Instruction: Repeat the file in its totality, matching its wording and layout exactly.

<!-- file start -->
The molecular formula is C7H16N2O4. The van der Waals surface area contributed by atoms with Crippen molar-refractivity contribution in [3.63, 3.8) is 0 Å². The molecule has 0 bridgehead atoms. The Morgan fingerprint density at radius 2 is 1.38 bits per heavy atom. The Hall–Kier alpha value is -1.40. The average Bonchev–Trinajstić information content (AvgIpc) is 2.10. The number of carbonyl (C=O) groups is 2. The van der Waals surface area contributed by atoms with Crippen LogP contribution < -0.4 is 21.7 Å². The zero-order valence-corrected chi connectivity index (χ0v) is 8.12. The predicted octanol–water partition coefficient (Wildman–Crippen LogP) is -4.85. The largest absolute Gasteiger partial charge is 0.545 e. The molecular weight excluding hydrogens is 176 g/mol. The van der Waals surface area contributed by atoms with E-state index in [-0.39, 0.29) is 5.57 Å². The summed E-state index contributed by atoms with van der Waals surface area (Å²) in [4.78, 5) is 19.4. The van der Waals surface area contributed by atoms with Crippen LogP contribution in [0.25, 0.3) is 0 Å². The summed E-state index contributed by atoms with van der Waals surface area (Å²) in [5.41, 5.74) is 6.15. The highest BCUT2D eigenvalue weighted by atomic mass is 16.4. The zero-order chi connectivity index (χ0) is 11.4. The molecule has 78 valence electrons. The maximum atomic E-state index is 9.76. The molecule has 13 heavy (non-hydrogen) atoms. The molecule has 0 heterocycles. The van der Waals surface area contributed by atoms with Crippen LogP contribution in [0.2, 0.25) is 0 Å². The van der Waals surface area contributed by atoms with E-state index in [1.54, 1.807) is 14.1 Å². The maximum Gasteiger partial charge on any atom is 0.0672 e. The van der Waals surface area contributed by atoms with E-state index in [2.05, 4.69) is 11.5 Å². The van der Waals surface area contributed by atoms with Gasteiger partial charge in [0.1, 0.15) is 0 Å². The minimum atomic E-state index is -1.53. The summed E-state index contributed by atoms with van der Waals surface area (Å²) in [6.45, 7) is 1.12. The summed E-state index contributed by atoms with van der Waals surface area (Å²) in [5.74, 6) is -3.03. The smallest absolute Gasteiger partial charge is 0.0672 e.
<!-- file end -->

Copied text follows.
The molecular formula is C7H16N2O4. The van der Waals surface area contributed by atoms with Crippen molar-refractivity contribution in [3.63, 3.8) is 0 Å². The molecule has 0 bridgehead atoms. The Morgan fingerprint density at radius 2 is 1.38 bits per heavy atom. The Hall–Kier alpha value is -1.40. The average Bonchev–Trinajstić information content (AvgIpc) is 2.10. The number of carbonyl (C=O) groups is 2. The van der Waals surface area contributed by atoms with Crippen LogP contribution < -0.4 is 21.7 Å². The zero-order valence-corrected chi connectivity index (χ0v) is 8.12. The predicted octanol–water partition coefficient (Wildman–Crippen LogP) is -4.85. The largest absolute Gasteiger partial charge is 0.545 e. The molecular weight excluding hydrogens is 176 g/mol. The van der Waals surface area contributed by atoms with E-state index in [-0.39, 0.29) is 5.57 Å². The summed E-state index contributed by atoms with van der Waals surface area (Å²) in [4.78, 5) is 19.4. The van der Waals surface area contributed by atoms with Crippen LogP contribution in [0.25, 0.3) is 0 Å². The summed E-state index contributed by atoms with van der Waals surface area (Å²) in [5.41, 5.74) is 6.15. The highest BCUT2D eigenvalue weighted by atomic mass is 16.4. The zero-order chi connectivity index (χ0) is 11.4. The molecule has 78 valence electrons. The maximum atomic E-state index is 9.76. The molecule has 13 heavy (non-hydrogen) atoms. The molecule has 0 heterocycles. The van der Waals surface area contributed by atoms with Crippen LogP contribution in [0.2, 0.25) is 0 Å². The van der Waals surface area contributed by atoms with E-state index in [1.54, 1.807) is 14.1 Å². The maximum Gasteiger partial charge on any atom is 0.0672 e. The van der Waals surface area contributed by atoms with E-state index in [2.05, 4.69) is 11.5 Å². The van der Waals surface area contributed by atoms with Gasteiger partial charge in [0.1, 0.15) is 0 Å². The minimum atomic E-state index is -1.53. The summed E-state index contributed by atoms with van der Waals surface area (Å²) in [6.45, 7) is 1.12. The summed E-state index contributed by atoms with van der Waals surface area (Å²) in [5.74, 6) is -3.03. The smallest absolute Gasteiger partial charge is 0.0672 e.